I was reading this week about two inspirational women who contributed their minds and talents to the World until the very last years and days of their lives.
Frenchwoman Simone Veil died in June this year and will have the great honour of being buried in the Pantheon, after a life spent fighting for human rights. Veil was an Auschwitz Survivor, and her close family members died in the camps. For the rest of her life she was politically very active, and was known for her convictions, courage and contribution to rights, even on some issues which were deeply unpopular at the time, and she never spoke bitterly about Germany. She had a lifetime of achievements and was the first elected President of the European Parliament. At the age of 76 she was elected to the Board of Directors for the International Criminal Court’s trust fund for victims. She was showered with honours and awards, including an honorary OBE by the British Government, and at 88 became only the 6th woman to enter the Académie Française with other ‘immortals’ – when the traditional sword given to each member bore her Auschwitz number as well as the French motto Liberté Egalité et Fraternité. The new French President said “her life never ceased to astonish us”.
Elsewhere I read about Grace Lee Boggs, the American activist who died in 2015 aged 100. This remarkable philosopher, author, feminist and activist was still writing a column for the Michigan Citizen newspaper in her 90’s and at 96 published an influential and far sighted book called : ‘The Next American Revolution : Sustainable Activism for the 21st Century’ in so doing trying to help shape a future of which she would not be a part. The New York Times said that she “waged a war of inspiration for civil rights, labor, feminism, the environment and other causes for seven decades with an unflagging faith that revolutionary justice was just around the corner”.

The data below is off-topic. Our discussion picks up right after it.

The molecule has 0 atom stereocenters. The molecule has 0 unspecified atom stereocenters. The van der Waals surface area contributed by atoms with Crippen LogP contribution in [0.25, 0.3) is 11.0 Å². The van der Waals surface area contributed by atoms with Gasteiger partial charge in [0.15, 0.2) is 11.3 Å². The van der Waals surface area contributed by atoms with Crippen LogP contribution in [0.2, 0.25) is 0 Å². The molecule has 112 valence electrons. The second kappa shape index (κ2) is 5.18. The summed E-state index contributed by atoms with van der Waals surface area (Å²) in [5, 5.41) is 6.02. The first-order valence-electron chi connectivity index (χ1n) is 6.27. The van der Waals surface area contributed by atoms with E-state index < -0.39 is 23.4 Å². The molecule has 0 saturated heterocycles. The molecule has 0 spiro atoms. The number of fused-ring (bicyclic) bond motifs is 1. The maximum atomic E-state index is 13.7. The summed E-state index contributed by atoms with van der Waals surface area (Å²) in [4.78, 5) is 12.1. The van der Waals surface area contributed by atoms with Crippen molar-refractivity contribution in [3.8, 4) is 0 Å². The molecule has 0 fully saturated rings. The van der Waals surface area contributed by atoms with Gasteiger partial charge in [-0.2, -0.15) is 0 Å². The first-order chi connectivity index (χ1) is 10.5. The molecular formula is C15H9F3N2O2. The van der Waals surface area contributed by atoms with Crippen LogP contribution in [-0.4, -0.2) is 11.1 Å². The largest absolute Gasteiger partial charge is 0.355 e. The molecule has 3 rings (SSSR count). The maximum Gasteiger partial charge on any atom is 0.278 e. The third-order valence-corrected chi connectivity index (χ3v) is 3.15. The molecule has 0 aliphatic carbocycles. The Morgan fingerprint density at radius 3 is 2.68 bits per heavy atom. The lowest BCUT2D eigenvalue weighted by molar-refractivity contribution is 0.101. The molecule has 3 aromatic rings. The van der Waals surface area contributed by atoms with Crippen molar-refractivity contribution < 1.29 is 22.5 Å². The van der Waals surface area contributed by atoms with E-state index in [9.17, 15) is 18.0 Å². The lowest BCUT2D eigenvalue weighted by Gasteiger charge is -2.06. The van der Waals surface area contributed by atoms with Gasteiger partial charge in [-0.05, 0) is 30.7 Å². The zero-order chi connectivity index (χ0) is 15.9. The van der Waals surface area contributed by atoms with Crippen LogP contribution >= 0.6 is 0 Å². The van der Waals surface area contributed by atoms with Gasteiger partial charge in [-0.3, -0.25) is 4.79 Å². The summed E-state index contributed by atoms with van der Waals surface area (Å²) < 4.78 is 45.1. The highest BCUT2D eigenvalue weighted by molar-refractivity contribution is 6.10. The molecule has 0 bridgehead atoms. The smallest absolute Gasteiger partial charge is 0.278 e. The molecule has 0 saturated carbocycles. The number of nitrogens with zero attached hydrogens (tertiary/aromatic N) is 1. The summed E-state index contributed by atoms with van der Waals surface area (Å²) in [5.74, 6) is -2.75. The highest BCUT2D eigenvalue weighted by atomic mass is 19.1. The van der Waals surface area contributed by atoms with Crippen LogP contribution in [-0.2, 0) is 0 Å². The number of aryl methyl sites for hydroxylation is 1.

Two lives well-spent. Two people who did not cease to really live, in the way that they were able and which they valued. This is the message for me. Not that we can all be remarkable activists, philosophers or whatever, but that we do not give-in or give-up to age until the last day that we are able to do what makes us feel alive.